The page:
Ninety North Korean Ships Granted Entry to Japan
Ninety North Korean vessels were granted certificates to enter Japanese ports in the eight months since a new law that bans entry of any ship without insurance took effect, according to a Daily Yomiuri report. The law on liability for oil pollution damage, which came into force on March 1, requires vessels of 100 tons or larger to be insured before docking in Japan. It had been viewed as a de facto economic sanction, as it was believed that most North Korean vessels would not fulfill the law's requirements and therefore would be unable to dock in Japan. But according to the report, some Liberal Democratic Party members recently said more North Korean vessels had insurance coverage than they had expected. Source: Daily Yomiuri
Canada to Ban Tankers off North British Columbia
Canada's Liberal government has introduced legislation for a moratorium on oil tanker traffic along the northern coast of the British Columbia province, the country's transport department said on Friday, delivering on an election promise. Canadian Prime Minister Justin Trudeau ordered the ban soon after the election in 2015, in which he took power on a pledge to balance resource development with protecting the environment. Friday's bill will likely pass because Trudeau's Liberals hold a majority in Parliament.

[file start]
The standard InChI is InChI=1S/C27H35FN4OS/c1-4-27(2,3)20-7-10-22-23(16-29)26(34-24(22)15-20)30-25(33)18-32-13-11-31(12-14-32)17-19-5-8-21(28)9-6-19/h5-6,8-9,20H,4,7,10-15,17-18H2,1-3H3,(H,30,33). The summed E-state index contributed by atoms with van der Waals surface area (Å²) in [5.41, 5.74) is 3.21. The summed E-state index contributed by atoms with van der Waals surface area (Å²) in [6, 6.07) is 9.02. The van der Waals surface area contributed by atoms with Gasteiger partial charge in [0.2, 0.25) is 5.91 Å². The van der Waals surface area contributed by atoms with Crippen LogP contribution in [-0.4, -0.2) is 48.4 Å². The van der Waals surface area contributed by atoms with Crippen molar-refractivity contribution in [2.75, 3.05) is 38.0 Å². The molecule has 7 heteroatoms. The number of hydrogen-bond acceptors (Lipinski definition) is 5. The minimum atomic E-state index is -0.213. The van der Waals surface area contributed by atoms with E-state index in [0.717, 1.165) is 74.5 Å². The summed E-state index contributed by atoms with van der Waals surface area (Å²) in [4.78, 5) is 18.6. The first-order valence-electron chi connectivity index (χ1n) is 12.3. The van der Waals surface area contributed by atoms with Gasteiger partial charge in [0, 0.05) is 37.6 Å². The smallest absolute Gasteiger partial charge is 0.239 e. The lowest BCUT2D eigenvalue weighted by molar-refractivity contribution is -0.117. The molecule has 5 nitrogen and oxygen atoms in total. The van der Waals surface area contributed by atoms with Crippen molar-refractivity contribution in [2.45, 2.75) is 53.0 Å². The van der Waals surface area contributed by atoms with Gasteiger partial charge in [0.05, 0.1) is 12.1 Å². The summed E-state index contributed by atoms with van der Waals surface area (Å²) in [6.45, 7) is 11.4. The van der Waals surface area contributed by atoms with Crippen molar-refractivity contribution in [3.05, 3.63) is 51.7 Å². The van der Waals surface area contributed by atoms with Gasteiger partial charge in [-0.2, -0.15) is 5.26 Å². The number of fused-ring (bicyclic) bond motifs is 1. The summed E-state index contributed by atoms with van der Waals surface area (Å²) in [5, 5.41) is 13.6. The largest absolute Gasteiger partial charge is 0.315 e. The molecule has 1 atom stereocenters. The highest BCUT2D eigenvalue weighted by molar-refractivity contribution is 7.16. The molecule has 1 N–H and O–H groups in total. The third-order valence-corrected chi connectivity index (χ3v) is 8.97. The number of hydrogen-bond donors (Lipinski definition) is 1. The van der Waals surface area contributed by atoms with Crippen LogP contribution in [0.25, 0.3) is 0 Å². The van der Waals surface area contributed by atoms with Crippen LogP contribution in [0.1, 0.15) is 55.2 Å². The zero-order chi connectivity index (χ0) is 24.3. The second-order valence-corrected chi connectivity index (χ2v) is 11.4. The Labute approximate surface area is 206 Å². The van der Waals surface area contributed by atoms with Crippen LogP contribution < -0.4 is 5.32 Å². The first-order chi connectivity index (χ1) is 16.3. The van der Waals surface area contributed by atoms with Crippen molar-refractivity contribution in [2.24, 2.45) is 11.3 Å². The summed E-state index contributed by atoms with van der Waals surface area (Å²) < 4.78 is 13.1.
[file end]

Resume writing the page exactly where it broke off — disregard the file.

Canadian Shipbuilding Effort Hits Stormy Sea
The future of a government program to revive western Canadian shipbuilding remains clouded after investigators released a damning report about cost overruns and bureaucratic bungling. The directors of the B.C. Ferries Corp. resigned after auditors alleged the cost of designing and building a new type of high-speed catamaran ferry had risen from the originally planned $137.9 million to approximately $288.9 million. The report was the latest bad news to buffet the Pacificat fast ferry project, which was launched in 1994 in hopes of developing and building a lightweight passenger ship in British Columbia that could be marketed internationally.